Preliminary Evaluation of Septic-System Absorption-Field Architecture Types in a Profile-Limited Soil
- Amanda J. Mathisa,
- Kristofor R. Brye *a and
- Sam Dunnb
Managing household wastewater is an issue that affects hundreds of thousands of people in rural communities nationwide, many of whom rely on septic systems as their primary means of household wastewater disposal. Septic system absorption field products with architectures quite different from traditional pipe-and-gravel systems are being installed in many states with variances from initial design specifications. The objective of this study was to evaluate the performance, as measured by the in-product height of stored solution, of four differing absorption-field product architecture types in a profile-limited soil that was loaded at the maximum allowable rate based on soil morphology. Five chamber, two gravel-less pipe, two polystyrene aggregate, and four pipe-and-gravel systems were installed in a profile-limited, Captina silt loam soil (fine-silty, siliceous, active, mesic Typic Fragiudult) and dosed with raw effluent at rates determined by current State of Arkansas regulations via individual peristaltic pumps. Free-solution monitoring ports were installed within each product, where the depth to free solution was measured periodically and used to evaluate product performance. Data collected from January through August 2009 indicated that preliminary system performance was unaffected by product architecture type. All products performed similarly under dry soil conditions. However, differences among individual products were observed during periods of hydrologic stress (i.e., wet soil conditions). Surfacing of effluent was not observed atop any product, indicating that the current loading rate design method is functioning properly. Preliminary results indicate that some alternative absorption-field products perform similarly to the traditional pipe-and-gravel system, thus providing flexibility and options for homeowners.Please view the pdf by using the Full Text (PDF) link under 'View' to the left.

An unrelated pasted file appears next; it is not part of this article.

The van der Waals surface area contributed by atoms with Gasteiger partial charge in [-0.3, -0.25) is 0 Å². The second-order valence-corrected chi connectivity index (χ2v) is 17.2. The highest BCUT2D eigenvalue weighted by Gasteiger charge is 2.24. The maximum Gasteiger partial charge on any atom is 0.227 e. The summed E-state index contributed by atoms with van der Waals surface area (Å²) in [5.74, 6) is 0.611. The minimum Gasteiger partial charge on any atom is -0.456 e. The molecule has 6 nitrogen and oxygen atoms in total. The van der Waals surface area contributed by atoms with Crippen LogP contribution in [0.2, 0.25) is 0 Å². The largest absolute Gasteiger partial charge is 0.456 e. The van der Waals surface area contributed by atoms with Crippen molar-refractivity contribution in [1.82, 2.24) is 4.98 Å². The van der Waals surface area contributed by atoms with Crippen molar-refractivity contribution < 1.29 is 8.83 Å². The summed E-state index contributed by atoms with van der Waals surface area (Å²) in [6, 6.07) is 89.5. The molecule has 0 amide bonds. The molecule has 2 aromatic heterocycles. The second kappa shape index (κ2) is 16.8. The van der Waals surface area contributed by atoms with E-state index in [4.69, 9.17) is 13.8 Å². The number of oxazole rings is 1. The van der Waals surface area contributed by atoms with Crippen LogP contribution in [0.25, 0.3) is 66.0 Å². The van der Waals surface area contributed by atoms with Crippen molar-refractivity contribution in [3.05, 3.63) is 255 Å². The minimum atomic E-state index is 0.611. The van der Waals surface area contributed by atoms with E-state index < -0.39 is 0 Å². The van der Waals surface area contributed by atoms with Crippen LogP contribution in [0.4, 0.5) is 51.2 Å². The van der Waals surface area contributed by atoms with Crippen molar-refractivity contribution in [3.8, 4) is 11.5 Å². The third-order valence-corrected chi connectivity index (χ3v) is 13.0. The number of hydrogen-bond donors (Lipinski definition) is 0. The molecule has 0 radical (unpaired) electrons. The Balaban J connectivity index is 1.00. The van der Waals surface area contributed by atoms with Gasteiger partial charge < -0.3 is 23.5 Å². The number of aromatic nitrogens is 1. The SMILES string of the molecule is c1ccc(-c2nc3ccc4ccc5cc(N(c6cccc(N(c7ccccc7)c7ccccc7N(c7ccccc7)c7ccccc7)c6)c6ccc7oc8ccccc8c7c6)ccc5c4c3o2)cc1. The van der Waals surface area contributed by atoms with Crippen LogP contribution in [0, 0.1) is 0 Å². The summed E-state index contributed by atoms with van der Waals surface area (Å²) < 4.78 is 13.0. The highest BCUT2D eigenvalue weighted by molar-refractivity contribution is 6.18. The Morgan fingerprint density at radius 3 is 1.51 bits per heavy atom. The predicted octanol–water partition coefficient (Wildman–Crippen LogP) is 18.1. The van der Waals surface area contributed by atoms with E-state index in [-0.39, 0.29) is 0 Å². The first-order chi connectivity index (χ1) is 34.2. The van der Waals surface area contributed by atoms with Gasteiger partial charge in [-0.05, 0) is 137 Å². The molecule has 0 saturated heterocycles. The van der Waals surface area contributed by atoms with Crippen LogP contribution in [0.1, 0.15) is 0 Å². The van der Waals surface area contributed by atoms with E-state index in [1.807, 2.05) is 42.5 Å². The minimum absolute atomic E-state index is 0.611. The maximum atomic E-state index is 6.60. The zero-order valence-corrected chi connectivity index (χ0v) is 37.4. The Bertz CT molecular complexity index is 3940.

Copyright © 2011. . Copyright © by the American Society of Agronomy, Crop Science Society of America, and Soil Science Society of America, Inc.